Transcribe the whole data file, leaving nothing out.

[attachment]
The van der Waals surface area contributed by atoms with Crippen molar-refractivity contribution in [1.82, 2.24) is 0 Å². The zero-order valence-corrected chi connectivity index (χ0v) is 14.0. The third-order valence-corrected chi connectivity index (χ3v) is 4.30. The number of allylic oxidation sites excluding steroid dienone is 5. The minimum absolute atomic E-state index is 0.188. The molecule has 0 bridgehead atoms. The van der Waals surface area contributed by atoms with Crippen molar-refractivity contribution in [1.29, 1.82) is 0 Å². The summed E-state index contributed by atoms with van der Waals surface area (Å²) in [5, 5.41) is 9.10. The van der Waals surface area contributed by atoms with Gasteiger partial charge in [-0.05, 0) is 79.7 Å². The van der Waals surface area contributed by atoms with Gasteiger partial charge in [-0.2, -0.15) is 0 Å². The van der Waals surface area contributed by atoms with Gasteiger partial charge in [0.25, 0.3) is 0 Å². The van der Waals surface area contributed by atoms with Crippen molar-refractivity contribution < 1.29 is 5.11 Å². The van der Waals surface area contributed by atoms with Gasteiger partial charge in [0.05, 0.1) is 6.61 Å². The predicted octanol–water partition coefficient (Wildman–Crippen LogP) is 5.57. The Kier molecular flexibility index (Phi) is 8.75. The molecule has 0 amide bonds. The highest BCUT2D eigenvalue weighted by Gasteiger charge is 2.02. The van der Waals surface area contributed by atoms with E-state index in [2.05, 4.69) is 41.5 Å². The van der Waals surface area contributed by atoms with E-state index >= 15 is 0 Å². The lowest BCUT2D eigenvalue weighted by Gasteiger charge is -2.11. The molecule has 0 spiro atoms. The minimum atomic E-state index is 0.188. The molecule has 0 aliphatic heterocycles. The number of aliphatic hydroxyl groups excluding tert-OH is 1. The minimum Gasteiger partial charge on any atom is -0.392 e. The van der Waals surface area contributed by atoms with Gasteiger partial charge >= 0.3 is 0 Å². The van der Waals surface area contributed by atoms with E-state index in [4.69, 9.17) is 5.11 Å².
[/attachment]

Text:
The van der Waals surface area contributed by atoms with Crippen molar-refractivity contribution in [1.82, 2.24) is 0 Å². The zero-order valence-corrected chi connectivity index (χ0v) is 14.0. The third-order valence-corrected chi connectivity index (χ3v) is 4.30. The number of allylic oxidation sites excluding steroid dienone is 5. The minimum absolute atomic E-state index is 0.188. The molecule has 0 bridgehead atoms. The van der Waals surface area contributed by atoms with Crippen molar-refractivity contribution in [1.29, 1.82) is 0 Å². The summed E-state index contributed by atoms with van der Waals surface area (Å²) in [5, 5.41) is 9.10. The van der Waals surface area contributed by atoms with Gasteiger partial charge in [-0.05, 0) is 79.7 Å². The van der Waals surface area contributed by atoms with Gasteiger partial charge in [-0.2, -0.15) is 0 Å². The van der Waals surface area contributed by atoms with Gasteiger partial charge in [0.25, 0.3) is 0 Å². The van der Waals surface area contributed by atoms with Crippen molar-refractivity contribution < 1.29 is 5.11 Å². The van der Waals surface area contributed by atoms with Gasteiger partial charge in [0.05, 0.1) is 6.61 Å². The predicted octanol–water partition coefficient (Wildman–Crippen LogP) is 5.57. The Kier molecular flexibility index (Phi) is 8.75. The molecule has 0 amide bonds. The highest BCUT2D eigenvalue weighted by Gasteiger charge is 2.02. The van der Waals surface area contributed by atoms with E-state index in [2.05, 4.69) is 41.5 Å². The van der Waals surface area contributed by atoms with E-state index >= 15 is 0 Å². The lowest BCUT2D eigenvalue weighted by Gasteiger charge is -2.11. The molecule has 0 spiro atoms. The minimum atomic E-state index is 0.188. The molecule has 0 aliphatic heterocycles. The number of aliphatic hydroxyl groups excluding tert-OH is 1. The minimum Gasteiger partial charge on any atom is -0.392 e. The van der Waals surface area contributed by atoms with Gasteiger partial charge >= 0.3 is 0 Å². The van der Waals surface area contributed by atoms with E-state index in [4.69, 9.17) is 5.11 Å².